“Mediterranean with a twist” is how the restaurant describes its food. The chef and owner, Tomer Blechman (late of Bar Bolonat, Gramercy Tavern, and Maialino), is originally from Israel, and the menu is rooted in the traditions and flavor profiles of the Middle East. Sometimes the twist is Italian, sometimes it’s Mexican—the sauce beneath the short-rib skewer is described as “Israeli mole” (made with Middle Eastern spices, chocolate, and harissa), and the Dead Sea #2 cocktail (guava, mezcal, mint, lime) is basically an Israeli margarita—and sometimes the za’atar-crusted salmon is accompanied by Japanese eggplant.

To read more: https://www.newyorker.com/magazine/2019/10/21/miss-ada-and-goldas-modern-spins-on-middle-eastern-cooking

Cultural Events: Museum Of Modern Art (MoMA) Reopens On October 21

From a New York Curbed.com online article:

MoMA Reopens Curbed NYThere’s also a special focus on architecture and design in this new approach to the collection: Several galleries are devoted to various aspects of those fields, including “The Vertical City,” an examination of skyscraper construction that includes photos by Berenice Abbott, Hugh Ferriss’s architectural drawings, and other ephemera. Elsewhere, building models of the Guggenheim and a spec design of MoMA by modernist master William Lescaze emphasize the importance of architecture to museums, and vice versa.

…the museum is about to reveal its most ambitious revamp yet: On October 21, MoMA will open its expanded headquarters, which now takes up most of the block on 53rd Street between Fifth and Sixth avenues. The museum has pushed westward, opening more than 40,000 square feet of fresh galleries in both a ground-up building (which rose from the ashes of the Tod Williams Billie Tsien Architects-designed American Folk Art Museum) and the base of Jean Nouvel’s supertall skyscraper next door.

The galleries aren’t all that’s been added, though: The museum has also opened a new, expansive lobby—which has two galleries that can be visited free of charge—as well as a spacious gift shop that has been relocated below street level. A wall of windows gives passersby a glimpse into the space, and is intended as a gesture of “increased transparency,” according to the museum.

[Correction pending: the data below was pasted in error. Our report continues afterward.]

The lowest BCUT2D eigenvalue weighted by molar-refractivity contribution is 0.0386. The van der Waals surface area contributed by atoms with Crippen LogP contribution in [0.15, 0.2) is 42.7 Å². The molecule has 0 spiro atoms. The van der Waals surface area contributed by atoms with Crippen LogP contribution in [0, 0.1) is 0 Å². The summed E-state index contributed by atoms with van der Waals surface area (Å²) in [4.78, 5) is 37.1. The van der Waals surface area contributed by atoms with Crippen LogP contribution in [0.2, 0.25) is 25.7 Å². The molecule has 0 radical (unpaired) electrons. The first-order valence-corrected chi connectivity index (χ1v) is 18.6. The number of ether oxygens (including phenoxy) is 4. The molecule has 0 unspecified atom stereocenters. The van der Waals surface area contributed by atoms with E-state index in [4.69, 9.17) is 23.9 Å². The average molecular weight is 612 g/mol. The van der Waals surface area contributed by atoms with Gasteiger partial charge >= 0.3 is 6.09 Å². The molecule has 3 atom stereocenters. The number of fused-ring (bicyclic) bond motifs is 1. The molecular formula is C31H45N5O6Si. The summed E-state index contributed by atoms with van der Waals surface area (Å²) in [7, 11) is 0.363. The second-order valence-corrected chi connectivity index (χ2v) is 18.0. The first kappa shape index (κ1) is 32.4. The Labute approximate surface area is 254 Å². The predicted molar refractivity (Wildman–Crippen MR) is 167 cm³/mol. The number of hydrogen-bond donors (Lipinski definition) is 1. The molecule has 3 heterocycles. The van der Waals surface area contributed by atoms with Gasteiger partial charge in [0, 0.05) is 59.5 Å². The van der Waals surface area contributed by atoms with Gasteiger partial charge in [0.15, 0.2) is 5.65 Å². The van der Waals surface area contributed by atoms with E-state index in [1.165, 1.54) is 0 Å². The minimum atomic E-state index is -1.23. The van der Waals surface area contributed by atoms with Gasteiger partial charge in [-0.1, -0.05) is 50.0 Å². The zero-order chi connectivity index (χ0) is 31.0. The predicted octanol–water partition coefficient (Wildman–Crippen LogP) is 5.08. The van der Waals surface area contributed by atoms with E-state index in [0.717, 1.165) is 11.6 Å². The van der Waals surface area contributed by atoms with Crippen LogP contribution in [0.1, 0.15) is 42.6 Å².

To read more: https://ny.curbed.com/2019/10/11/20908427/museum-of-modern-art-expansion-open-photos

 

Top Non-Fiction Books: “Brooklyn – The Once And Future City” By Thomas J. Campanella (2019)

From a Princeton University Press online release:

Brooklyn - The Once and Future CityAmerica’s most storied urban underdog, Brooklyn has become an internationally recognized brand in recent decades—celebrated and scorned as one of the hippest destinations in the world. In Brooklyn: The Once and Future City, Thomas J. Campanella unearths long-lost threads of the urban past, telling the rich history of the rise, fall, and reinvention of one of the world’s most resurgent cities.

Spanning centuries and neighborhoods, Brooklyn-born Campanella recounts the creation of places familiar and long forgotten, both built and never realized, bringing to life the individuals whose dreams, visions, rackets, and schemes forged the city we know today. He takes us through Brooklyn’s history as homeland of the Leni Lenape and its transformation by Dutch colonists into a dense slaveholding region. We learn about English émigré Deborah Moody, whose town of Gravesend was the first founded by a woman in America. We see how wanderlusting Yale dropout Frederick Law Olmsted used Prospect Park to anchor an open space system that was to reach back to Manhattan. And we witness Brooklyn’s emergence as a playland of racetracks and amusement parks celebrated around the world.

To read more: https://press.princeton.edu/titles/13671.html

Iconic Restaurants: Remembering “Windows On The World” At The World Trade Center

From an Eater.com online article:

The view from Windows on the World, in this photo taken in 1977, included Governors Island and the Statue of Liberty Getty ImagesThe light is different, higher contrast. Real-life chiaroscuro. And sound is muted, still, almost absent. Except when the wind is kicking up a tremendous, otherworldly, howl. And the city looks so small, innocent, like a child’s train set, the Statue of Liberty a tchotchke in a tourist shop. Sixty-mile views that reach the Hudson Highlands up north, the Atlantic Ocean to the east and south, and, much closer, planes landing and taking off at three major airports.

There are few New York City restaurants more storied than Windows on the World. The restaurant made its debut on the 107th floor of the World Trade Center’s North Tower in 1976, offering sweeping views of Manhattan, Brooklyn, and New Jersey — the earth itself peppered with the buildings, the bridges, the Statue of Liberty; the sky with tourist helicopters. “Windows was a shining ambassador for New York, an escape from a city that was, in decades past, drug addled, dirty, and crime-ridden below,” Eater NY’s Ryan Sutton reminisced in 2014. “Even if you didn’t know much about fine dining, you knew such a dream-like place existed, and you knew that it came tumbling down on September 11, 2001.”

To read more: https://www.eater.com/2019/9/17/20862698/world-trade-center-restaurant-windows-on-the-world-history-design-book-excerpt